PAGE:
The Portland Trail Blazers they have lost four of their last six games, allowing some truly staggering point totals amid their futility. They don’t look sharp defensively. They look like a shadow of themselves at the start of the season, when it looked like they had turned a corner at that end of the court. This has led to many questions regarding Portland’s defense in the Blazer’s Edge Mailbag, including this one.
What happened to the improved defense we saw earlier in the season, and why isn’t Coach Billups getting more flak for the Blazers’ recent poor performance? Billups said something during a press conference last year that stuck with me. He said something to the effect of “It’s not my job to motivate the players. They should be motivated by now.” I think the Blazers could use some motivation. If it’s not Billups’ work, then whose is it? Part of that responsibility also falls on the shoulders of the team captains. But I always thought that motivation was an important part of training.
It is a valid question, at the root. Portland’s defense has slipped over the past month. These are some of the figures:
As you can see, the Blazers have fallen in almost every category. The only exception is allowed quick break points. To their credit they have made a marginal improvement there. They are still in the bottom third of that category.
During this period, the Blazers have made adjustments. They are defending the screens with Jusuf Nurkic in a different way than they did before. They are also helping from different positions, some adjustments coming from the opponent, others seem to be more permanent. They also aren’t playing as much in the zone as before, at least if my eyes are accurate.
These adjustments have not helped. In these conditions, it is worth questioning the coach.
But there’s one mitigating factor that should keep us from attributing Portland’s defensive lapse to Chauncey Billups alone: injuries. The missing players have created a waterfall that the team is having a hard time getting out of. I’m not sure any amount of training can make up for it at this point.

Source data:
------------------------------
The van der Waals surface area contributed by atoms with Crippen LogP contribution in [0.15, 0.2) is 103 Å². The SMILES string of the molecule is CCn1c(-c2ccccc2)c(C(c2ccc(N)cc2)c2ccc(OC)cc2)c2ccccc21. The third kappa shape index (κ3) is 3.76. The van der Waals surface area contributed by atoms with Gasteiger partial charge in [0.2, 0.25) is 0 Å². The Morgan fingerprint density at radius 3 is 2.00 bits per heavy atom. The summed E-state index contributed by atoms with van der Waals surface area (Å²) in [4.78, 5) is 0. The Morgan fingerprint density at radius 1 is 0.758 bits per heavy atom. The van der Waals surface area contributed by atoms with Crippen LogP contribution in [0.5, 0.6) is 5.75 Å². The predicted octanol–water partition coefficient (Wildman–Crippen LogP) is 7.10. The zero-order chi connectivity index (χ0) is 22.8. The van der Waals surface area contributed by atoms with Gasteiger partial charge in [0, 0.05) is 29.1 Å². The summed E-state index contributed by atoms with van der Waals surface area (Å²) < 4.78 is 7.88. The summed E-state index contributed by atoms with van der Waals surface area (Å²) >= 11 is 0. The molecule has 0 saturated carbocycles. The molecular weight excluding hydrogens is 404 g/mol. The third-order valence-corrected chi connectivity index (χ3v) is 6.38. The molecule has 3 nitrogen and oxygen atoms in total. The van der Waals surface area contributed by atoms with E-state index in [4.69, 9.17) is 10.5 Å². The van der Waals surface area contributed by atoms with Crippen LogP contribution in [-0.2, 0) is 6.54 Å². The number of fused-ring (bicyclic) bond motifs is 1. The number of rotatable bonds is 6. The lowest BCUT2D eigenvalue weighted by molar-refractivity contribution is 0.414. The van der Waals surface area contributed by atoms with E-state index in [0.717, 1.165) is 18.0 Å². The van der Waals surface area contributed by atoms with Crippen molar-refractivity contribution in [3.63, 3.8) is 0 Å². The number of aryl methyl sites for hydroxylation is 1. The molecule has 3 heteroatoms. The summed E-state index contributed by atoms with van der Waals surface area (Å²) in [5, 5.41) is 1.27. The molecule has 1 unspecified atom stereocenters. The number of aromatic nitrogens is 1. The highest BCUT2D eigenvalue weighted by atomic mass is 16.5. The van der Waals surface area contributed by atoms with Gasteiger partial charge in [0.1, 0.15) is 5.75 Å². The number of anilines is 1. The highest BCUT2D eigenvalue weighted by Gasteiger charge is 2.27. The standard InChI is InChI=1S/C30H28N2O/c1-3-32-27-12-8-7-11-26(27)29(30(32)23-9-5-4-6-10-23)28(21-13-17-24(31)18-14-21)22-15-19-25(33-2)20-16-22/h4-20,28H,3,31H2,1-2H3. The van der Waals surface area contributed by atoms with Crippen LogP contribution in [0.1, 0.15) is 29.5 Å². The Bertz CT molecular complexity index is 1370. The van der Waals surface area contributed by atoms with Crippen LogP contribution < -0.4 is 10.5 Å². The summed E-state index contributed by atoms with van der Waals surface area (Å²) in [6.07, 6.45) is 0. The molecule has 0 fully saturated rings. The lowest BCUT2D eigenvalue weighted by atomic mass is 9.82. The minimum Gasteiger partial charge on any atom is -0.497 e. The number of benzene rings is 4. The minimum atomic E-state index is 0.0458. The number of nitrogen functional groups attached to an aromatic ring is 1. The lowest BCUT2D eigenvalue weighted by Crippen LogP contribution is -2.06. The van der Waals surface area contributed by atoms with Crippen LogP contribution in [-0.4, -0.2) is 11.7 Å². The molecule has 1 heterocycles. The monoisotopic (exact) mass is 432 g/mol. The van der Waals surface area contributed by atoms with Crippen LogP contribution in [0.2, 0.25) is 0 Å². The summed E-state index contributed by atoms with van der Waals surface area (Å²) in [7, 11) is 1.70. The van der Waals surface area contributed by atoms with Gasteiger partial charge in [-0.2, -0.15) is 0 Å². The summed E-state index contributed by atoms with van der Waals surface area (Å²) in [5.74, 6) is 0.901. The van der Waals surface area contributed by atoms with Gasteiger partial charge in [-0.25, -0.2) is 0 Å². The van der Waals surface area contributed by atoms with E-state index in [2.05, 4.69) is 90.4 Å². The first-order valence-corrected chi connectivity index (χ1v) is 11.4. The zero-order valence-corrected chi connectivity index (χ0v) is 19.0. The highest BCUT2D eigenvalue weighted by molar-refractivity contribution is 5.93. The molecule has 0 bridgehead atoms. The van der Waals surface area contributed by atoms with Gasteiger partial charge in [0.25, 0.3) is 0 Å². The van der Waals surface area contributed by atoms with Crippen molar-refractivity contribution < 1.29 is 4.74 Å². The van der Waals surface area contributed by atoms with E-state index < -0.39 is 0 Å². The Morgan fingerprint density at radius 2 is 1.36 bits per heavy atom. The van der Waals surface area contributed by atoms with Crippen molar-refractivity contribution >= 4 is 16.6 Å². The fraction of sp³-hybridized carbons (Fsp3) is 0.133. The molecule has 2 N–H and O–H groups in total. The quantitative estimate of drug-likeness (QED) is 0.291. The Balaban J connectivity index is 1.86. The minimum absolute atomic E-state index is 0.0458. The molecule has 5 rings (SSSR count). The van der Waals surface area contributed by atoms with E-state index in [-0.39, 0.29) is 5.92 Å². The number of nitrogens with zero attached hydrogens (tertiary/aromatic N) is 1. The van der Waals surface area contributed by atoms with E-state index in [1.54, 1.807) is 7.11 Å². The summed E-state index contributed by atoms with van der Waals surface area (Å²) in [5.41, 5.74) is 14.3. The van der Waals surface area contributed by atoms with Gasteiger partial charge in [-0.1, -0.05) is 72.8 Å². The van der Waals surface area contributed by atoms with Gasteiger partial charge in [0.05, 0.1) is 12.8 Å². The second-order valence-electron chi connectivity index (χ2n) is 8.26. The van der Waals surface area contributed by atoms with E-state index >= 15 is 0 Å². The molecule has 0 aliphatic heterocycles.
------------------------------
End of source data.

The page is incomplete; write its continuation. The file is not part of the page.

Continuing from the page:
Portland’s starting lineup wasn’t built for defense first. Jerami Grant can defend. Josh Hart is game, albeit small as a forward. Damian Lillard and Anfernee Simons are not defenders. Jusuf Nurkic has to be put in the right position to defend well, hence some of the defensive adjustments mentioned above. The Blazers have tried to squeeze every bit of their starters’ defense by simplifying Nurkic’s to-do list and limiting the space he has to cover on the floor. That seems fine to me. That was a major adjustment. But it’s not enough.
The bench was supposed to be Portland’s safety for its defensive woes. Their midrotation players are made to defend. Justise Winslow has been the best example, particularly early in the season. He is tasked with protecting four positions. Gary Payton II is a defensive hawk who can protect any player from point guard to forward. Nassir Little is a lanky and aggressive defender on any of the forward points and can defend opposing guards on occasion. In an emergency, there’s Keon Johnson’s glass. He has the instinct and athleticism to defend, if nothing else.
Now look at Portland’s disabled list. Johnson was sidelined with a hip injury between November 7 and December 4. He has played in Portland’s last seven games, but only three times has he earned 15 minutes or more. Winslow is out. Payton II is out. Little remains for the foreseeable future.
Winslow’s injury is recent. He played through November and December. In doing so, he became the “one man cure-all” solution to Portland’s mid-rotation talent drought AND his defensive woes. I like Justise Winslow. I think he’s done a great job in Portland. He is not equipped to handle that much responsibility. Few players on the NBA bench would be.
Functionally, the Blazers field their starters, then have to dive into a cadre of very young players, mostly forwards, some cut off other rosters. These players would make excellent 10-12 men. As main players off the bench, tasked with stopping opposing high-octane guards… wow. That’s just not going to happen.
The Blazers have to make up for it somehow. They do it by getting their starters to play more minutes. Doing so causes starter motors to fatigue faster, especially on long road trips. The spirit is willing, but the flesh is weak and the defensive effort worsens. Portland falls into a defensive spiral of shame that will take years of therapy to resolve.
It’s a good bet that Coach Billups would like to bench call for Payton or Little during the middle minutes of the game, keeping his starters closer to 30 minutes than 38. He can call all he wants. Those players are not coming. Summoning Trendon Watford, Drew Eubanks, and Shaedon Sharpe doesn’t have the same defensive effect. and there you go
Chauncey Billiups may not be a good defensive coach. He has a lot to prove this season on multiple fronts. But even if he was, he wouldn’t be showing up right now.
I hate to end multiple bags of mail the same way, but I’m going to urge here what I’ve urged on several others: wait and see. Give the team time to make another round of adjustments with a more complete roster. Let’s see how they do in early March, then again in 2023 NBA Playoffs against a target opponent that they are forced to defend in specific ways. We’ll know a lot more about this young rotation and its inexperienced coach after those events than we do now.
I bet, health permitting, the Blazers will get a little better on defense between now and spring. The playoffs will be the real acid test. Give them a chance to develop before making a strong judgment.
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